Treasury issues final report on state credit card program

Major changes implemented due to possible misuse by former employee
October 9, 2013

Delaware State Treasurer Chip Flowers has issued a 21-page report, including, significant supporting evidence, detailing an investigation into the misuse of a state-issued credit card by a former Treasury employee and recommending a dozen procedural changes to improve internal controls by all state agencies to prevent future abuses.  The report finds that the first direct notification to Flowers from state officials responsible for administering the credit card program occurred more than 18 months after the first questionable charge was made.

Flowers ordered a special investigative team to prepare the report June 14, after he was notified of possible misuse of a state credit card by Erika J. Benner, who served as deputy state treasurer from January 2011 until August 2013.

The report includes a chronology of $2,341.58 in non-business-related charges made on Benner’s state credit card between Oct 6, 2011 and Feb. 25, 2013. The report notes that Benner reimbursed the state for all improper charges during the period.

The report also chronicles communications, primarily through email and telephone conversations, between officials in the state Division of Accounting, which administers the state’s credit card program, and employees of the state Treasury concerning charges made on Benner’s state credit card. The report notes that the misuse of the state credit card was disclosed to Flowers in June 2013, after which Flowers created a special investigative team that worked with multiple state agencies, including the Office of Management & Budget and the Attorney General’s Office to create the report.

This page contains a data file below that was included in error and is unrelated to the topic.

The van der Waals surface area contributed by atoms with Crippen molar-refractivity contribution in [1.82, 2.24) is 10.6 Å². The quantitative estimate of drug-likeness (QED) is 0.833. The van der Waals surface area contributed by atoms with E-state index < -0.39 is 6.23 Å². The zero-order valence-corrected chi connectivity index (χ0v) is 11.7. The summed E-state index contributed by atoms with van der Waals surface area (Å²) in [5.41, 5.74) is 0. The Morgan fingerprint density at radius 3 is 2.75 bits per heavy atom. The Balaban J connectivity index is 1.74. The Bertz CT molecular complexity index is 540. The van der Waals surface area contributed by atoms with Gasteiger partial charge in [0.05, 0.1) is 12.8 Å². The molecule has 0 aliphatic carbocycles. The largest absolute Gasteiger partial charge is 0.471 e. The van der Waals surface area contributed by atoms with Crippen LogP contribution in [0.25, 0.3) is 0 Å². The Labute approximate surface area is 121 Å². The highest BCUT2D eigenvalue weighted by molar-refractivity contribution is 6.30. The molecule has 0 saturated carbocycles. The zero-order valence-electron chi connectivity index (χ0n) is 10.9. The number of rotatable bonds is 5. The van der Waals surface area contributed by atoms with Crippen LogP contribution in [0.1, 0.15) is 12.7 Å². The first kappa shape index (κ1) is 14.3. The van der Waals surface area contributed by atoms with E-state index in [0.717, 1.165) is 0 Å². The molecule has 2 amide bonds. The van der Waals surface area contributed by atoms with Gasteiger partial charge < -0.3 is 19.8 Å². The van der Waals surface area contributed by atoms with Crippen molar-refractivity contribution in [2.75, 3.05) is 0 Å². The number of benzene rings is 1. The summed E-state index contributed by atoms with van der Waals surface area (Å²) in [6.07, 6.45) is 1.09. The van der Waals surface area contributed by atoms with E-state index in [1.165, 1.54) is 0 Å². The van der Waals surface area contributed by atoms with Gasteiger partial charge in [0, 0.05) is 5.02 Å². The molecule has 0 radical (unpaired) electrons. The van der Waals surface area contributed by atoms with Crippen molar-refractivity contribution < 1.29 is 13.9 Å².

To protect taxpayer funds, in addition to the $2,341.58, Flowers requested Benner pay thousands in additional charges until the Treasury could determine if such charges were legitimate business expenses (the report found such charges were in fact legitimate business expenses and most (if not all) of this amount will be returned to Benner).

Flowers stated, “Though the Treasury has achieved numerous accomplishments over the past three years, including making millions from our state portfolio, like many Delawareans, I was not only upset that the incident occurred, but it took over 18 months for the issue to be brought to my attention.

"The report found clear evidence that Treasury and Division of Accounting officials were not only aware of the improper charges and reimbursements, but failed to take substantive actions to address the issue, notify me and follow the protections set forth in the law. I have directed the Treasury to adopt the recommendations in the report to avoid incidents of this nature happening in the future and I strongly suggest that the Division of Accounting, as administrator of the program, make major changes to the state’s credit card program as recommended by the report.”

Flowers further stated, “Despite our numerous accomplishments, no agency or department is perfect. However, I refuse to be a typical politician – hoping that the people forget about a problem after it occurs by being silent.  On the contrary, I aspire to be a true public servant - publicly recognizing and addressing problems to avoid them in the future. We must not fear the truth; rather, we must embrace it to ensure that the integrity of our state government is never compromised. This has been and will continue to be my commitment to the people of the state of Delaware.”